Yesterday, I traveled up to Marin County to watch Guy Fieri testify in the trial of Max Wade, the high school kid who, according to the prosecution, stole Guy Fieri’s yellow Lamborghini in March 2011 (when Wade was 16), and got caught after he tried to shoot some people in April 2012. I made the trip in the hopes that years from now, I’ll be able to tell my grandkids that I watched the Mayor of Flavortown testify in an attempted murder trial.
Now, if you’ve read anything about the Max Wade trial, you know that, incredibly, the Fieri angle might be the least interesting part of it. I was able to catch both closing arguments. I’ll have more on that later, but in the meantime, I thought I’d share just a few Fieri-related anecdotes:
1. Yes, Guy Fieri wears his pinky rings and assorted bangles when he shows up to court.
A wise man named Michael Bay once said, “I don’t change my style for anybody. Pussies do that.” It seems Mr. Fieri subscribes to the same philosophy, arriving to court with at least two giant gold rings and a spiky bracelet on his opposite wrist. He was wearing some kind of fancy button-up (visible logos, contrasty piping), untucked, and his spiky hair looked just as crunchy as the pulled pork wontons in his Asian Invasion fusion taco platter.
2. Yes, Guy Fieri keeps his pinky rings and assorted bangles on while walking through a metal detector.
I took my belt and zippered jacket off before walking through, while Guy just strolled through with three AR-15s worth of metal on his fingers, wrists, ears and neck. As he was being patted down, I overheard him say “Yup, just like everyone else, haha!”
3. Yes, Guy Fieri pronounces his fake ethnic name with a fake ethnic accent, even while under oath.
If you’re as big a Guy Fieri fan as me, you already know that Guy Fieri was born Guy Ferry, and changed his last name to Fieri in honor of Giuseppe Fieri, his grandfather or great grandfather, depending on who you ask. Unlike those of us who pronounce our ethnic names the anglicized way for ease of use (man-SEE-knee instead of mahn-CHEE-knee, say), Guy goes with the full trill, “Fietti.” This seems like some kind of minor perjury if you ask me.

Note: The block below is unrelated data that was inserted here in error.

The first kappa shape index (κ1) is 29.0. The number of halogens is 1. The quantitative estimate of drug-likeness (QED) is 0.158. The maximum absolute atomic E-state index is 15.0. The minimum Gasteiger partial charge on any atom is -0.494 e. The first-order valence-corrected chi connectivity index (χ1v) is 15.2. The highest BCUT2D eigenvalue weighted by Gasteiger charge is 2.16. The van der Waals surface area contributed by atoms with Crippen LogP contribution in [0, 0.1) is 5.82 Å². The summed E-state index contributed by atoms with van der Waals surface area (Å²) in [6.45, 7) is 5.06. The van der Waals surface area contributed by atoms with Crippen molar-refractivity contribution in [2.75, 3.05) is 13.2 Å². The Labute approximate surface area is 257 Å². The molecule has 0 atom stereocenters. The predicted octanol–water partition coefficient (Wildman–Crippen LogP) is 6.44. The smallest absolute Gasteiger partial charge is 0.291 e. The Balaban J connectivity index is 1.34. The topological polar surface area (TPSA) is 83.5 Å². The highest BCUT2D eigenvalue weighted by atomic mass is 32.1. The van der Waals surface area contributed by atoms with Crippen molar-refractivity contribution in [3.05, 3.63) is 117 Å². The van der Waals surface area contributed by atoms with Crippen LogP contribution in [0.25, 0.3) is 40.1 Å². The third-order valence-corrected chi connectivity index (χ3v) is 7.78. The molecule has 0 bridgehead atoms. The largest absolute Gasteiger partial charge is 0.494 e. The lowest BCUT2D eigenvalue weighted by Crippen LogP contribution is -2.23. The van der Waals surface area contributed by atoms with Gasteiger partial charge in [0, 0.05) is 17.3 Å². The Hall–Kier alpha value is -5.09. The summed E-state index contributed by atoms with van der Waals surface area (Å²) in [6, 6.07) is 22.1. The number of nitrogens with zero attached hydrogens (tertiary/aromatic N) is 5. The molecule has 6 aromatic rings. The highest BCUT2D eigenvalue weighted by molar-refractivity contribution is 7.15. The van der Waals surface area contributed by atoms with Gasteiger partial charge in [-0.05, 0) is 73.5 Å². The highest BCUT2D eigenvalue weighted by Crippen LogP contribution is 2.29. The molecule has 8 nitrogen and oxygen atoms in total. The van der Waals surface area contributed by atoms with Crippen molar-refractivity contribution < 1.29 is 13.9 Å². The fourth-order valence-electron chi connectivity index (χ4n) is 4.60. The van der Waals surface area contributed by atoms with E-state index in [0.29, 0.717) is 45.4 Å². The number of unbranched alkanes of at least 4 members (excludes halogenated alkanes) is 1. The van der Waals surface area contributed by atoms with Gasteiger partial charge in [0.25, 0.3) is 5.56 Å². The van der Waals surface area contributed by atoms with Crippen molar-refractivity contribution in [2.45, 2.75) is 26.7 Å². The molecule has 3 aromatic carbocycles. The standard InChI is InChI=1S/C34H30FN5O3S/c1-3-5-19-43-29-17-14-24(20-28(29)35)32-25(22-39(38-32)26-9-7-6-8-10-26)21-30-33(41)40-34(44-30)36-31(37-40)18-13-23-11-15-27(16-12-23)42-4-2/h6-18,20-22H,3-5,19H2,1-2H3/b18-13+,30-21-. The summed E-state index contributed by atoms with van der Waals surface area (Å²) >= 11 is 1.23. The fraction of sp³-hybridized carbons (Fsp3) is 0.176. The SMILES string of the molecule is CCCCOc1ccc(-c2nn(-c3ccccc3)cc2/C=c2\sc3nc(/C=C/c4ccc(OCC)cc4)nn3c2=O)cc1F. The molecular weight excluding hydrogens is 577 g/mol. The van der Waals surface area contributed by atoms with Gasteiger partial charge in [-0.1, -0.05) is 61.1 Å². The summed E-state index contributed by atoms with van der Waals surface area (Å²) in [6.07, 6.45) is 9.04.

4. Guy’s Occupation: Chef.
Guy was only on the stand for about five minutes, to establish who he was, and that he’d never given anyone permission to take his car. But this was probably my favorite exchange:
PROSECUTOR: And Mr. Fieri, what is your occupation?
FIERI: I’m a chef.
PROSECUTOR: And what kind of chef are you?
FIERI: Uh… I cook food, I own restaurants, I’m on television…
PROSECUTOR: Would you say that you’re a celebrity chef?
DEFENSE: (sounding bored) Objection, relevance.
One of many surreal moments.
5. Guy’s yellow Lamborghini that Max Wade allegedly stole had vanity plates that read “GUYTORO.”
Guy didn’t seem at all embarrassed to be delivering this information, nor did the rest of the spectators seem to find this tidbit as amusing as I did. The prosecutor asked the value of Fieri’s Lamborghini Gallardo Spyder, which was at British Motors being worked on, but the defense again objected on the grounds of relevance and it was sustained ($220,000, according to other accounts). Did it smell like chipotle chorizo samurai handrolls? We’ll never know.
6. Yes, the local news media seemed interested in Guy Fieri and not much else.
As I’ve said, that Fieri was involved in this case is probably the least interesting part, but you’d never know it from the local TV stations (NBC, CBS, and ABC) who were there to cover it. As soon as Fieri was finished testifying (again, about five minutes total, to establish who he was, that he owned the car, and that he hadn’t given anyone permission to rappel into the dealership and steal it), the reporters and cameramen all rushed out of the court to follow him to the parking lot and get an interview. But hey, without them, we wouldn’t have this.
Jeez, six minutes of video and not one person asked “GUY! GUY! How much flavor would you say is trapped in your rings right now??”
And they call themselves journalists.
In any case, that’s about all I have to report on the Fieri-related aspects of the trial. I was disappointed that he didn’t call the judge or attorneys “brother” (both female) or teach us all to cook his famous tequila bacon tempura slaw with chili-lime brisket balls right there in the court room, but it was an interesting day nonetheless. More to come.
[picture via Getty]